Stack Overflow is a community of 4.7 million programmers, just like you, helping each other.

Join them; it only takes a minute:

Sign up
Join the Stack Overflow community to:
  1. Ask programming questions
  2. Answer and help your peers
  3. Get recognized for your expertise

Is it insecure for an app to report how many days are left before current password expires?

For example, if passwords expire every 30 days, if the app told you that your password will expire in 5 days (after you have logged in of course).

Or, is it possible that the app could store a cookie that tells the app to start suggesting a password change 3 days before the password expires?

Would either of these be considered bad practice?

share|improve this question
Windows tells you (after login, of course) that you are within a few days of password expiration, so I can't imagine it's a risk. I notice that the actual number of days warning is configured more tightly in more security-conscious domains, and never seems to exceed a week, so conservatism in this regard may be desirable. – Jollymorphic Jun 18 '11 at 0:09
up vote 0 down vote accepted

See Bruce Schneier's blog post on Changing Passwords.

The main reason for password expiry is to make compromised passwords expire; telling the user (or the attacker) that it'll expire doesn't change this. What it does do is tell the attacker to compromise something else before the deadline; whether this is a risk depends on whether there are such attackers (I'd expect the first thing to do would be to install a rootkit).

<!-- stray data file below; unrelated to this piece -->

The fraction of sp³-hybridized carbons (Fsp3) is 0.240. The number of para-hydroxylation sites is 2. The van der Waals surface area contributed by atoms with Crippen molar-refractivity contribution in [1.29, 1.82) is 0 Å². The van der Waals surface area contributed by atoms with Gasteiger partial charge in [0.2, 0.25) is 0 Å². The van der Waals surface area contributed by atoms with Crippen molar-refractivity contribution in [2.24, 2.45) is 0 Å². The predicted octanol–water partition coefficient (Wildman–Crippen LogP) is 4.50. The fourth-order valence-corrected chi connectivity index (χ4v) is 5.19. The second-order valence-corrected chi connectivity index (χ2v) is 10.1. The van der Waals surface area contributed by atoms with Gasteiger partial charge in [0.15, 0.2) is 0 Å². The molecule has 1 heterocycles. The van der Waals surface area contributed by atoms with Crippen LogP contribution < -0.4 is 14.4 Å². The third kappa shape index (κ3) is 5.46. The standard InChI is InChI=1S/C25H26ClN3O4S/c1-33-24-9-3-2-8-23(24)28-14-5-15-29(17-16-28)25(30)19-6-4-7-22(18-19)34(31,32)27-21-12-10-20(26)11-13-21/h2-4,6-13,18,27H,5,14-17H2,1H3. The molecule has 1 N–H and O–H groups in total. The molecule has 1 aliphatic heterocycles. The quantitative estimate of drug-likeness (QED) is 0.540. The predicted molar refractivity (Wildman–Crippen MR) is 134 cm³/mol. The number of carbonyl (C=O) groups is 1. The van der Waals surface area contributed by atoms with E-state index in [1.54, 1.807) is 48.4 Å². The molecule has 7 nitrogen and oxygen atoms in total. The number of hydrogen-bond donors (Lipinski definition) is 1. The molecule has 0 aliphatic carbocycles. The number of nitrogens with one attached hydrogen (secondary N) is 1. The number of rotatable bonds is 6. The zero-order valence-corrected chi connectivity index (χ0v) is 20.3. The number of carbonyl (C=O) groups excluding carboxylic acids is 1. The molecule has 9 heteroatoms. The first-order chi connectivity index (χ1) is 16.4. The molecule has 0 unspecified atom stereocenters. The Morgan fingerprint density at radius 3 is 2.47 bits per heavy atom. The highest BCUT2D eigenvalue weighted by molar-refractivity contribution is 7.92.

The security benefit is that the user is given some amount of time (e.g. a week) to think of a new password. I can come up with a half-decent password in a minute or two, provided I'm not in a rush to get work done; otherwise I'd just increment a counter on the end. Everyone does this.

My feeling is that the benefit of effectively saying "at some point in the next week, think of a new password" outweighs the potential risks, but 30 days is far too short. There are only a handful of passwords that I actually need to remember (phone, laptop+root, home server+root, work computer+server, password safe); changing any of these is tedious.

There are various ways of ensuring that users don't choose passwords related to old passwords; none of them are particularly good.

share|improve this answer

I think that if you need to tell the user that the password expires in so many days, you should make a page that appears after the login has been completed.

For example, if you have one page that is your login form, then after that it goes to another script that redirects to the home page on successful login. Instead of immediately redirecting, you could use <meta http-equiv="refresh" content="5; URL=/"> on the page to give the user five seconds to read the page and show how many days the user has until their password expires. But make sure the message is only shown after login, otherwise a hacker can read the contents of the login page to find out when their password needs changing.


share|improve this answer

I don't think it's insecure to tell the user when their password expires - at least I cannot see how it can realistically aid an attacker. It's common practice in any case - as adam mentions, Windows itself does that.

share|improve this answer

Your Answer


By posting your answer, you agree to the privacy policy and terms of service.

Not the answer you're looking for? Browse other questions tagged or ask your own question.